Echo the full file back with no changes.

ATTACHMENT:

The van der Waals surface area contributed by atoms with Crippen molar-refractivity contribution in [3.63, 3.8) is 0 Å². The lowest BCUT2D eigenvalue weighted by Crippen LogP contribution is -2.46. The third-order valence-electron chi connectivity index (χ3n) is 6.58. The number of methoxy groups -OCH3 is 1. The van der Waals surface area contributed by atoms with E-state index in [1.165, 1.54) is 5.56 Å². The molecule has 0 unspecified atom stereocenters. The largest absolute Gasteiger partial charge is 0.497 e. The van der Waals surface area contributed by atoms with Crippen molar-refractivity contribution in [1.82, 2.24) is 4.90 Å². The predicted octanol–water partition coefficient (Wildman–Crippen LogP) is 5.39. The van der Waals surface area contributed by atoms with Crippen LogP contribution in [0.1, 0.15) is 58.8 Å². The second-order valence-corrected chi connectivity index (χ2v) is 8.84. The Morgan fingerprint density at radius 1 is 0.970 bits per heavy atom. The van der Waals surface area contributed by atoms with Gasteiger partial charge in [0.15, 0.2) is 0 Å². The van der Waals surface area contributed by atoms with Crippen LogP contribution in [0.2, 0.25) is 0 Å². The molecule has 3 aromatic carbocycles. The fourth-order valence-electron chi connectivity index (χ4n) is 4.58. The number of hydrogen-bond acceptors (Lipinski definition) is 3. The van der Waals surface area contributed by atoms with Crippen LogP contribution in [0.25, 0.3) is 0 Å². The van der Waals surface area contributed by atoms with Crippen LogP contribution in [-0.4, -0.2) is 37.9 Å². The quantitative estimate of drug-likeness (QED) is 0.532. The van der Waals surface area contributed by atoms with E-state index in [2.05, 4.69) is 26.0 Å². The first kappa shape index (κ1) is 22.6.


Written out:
The van der Waals surface area contributed by atoms with Crippen molar-refractivity contribution in [3.63, 3.8) is 0 Å². The lowest BCUT2D eigenvalue weighted by Crippen LogP contribution is -2.46. The third-order valence-electron chi connectivity index (χ3n) is 6.58. The number of methoxy groups -OCH3 is 1. The van der Waals surface area contributed by atoms with E-state index in [1.165, 1.54) is 5.56 Å². The molecule has 0 unspecified atom stereocenters. The largest absolute Gasteiger partial charge is 0.497 e. The van der Waals surface area contributed by atoms with Crippen molar-refractivity contribution in [1.82, 2.24) is 4.90 Å². The predicted octanol–water partition coefficient (Wildman–Crippen LogP) is 5.39. The van der Waals surface area contributed by atoms with Crippen LogP contribution in [0.1, 0.15) is 58.8 Å². The second-order valence-corrected chi connectivity index (χ2v) is 8.84. The Morgan fingerprint density at radius 1 is 0.970 bits per heavy atom. The van der Waals surface area contributed by atoms with Gasteiger partial charge in [0.15, 0.2) is 0 Å². The van der Waals surface area contributed by atoms with Crippen LogP contribution in [0.2, 0.25) is 0 Å². The molecule has 3 aromatic carbocycles. The fourth-order valence-electron chi connectivity index (χ4n) is 4.58. The number of hydrogen-bond acceptors (Lipinski definition) is 3. The van der Waals surface area contributed by atoms with Crippen LogP contribution in [0.25, 0.3) is 0 Å². The van der Waals surface area contributed by atoms with Crippen LogP contribution in [-0.4, -0.2) is 37.9 Å². The quantitative estimate of drug-likeness (QED) is 0.532. The van der Waals surface area contributed by atoms with E-state index in [2.05, 4.69) is 26.0 Å². The first kappa shape index (κ1) is 22.6.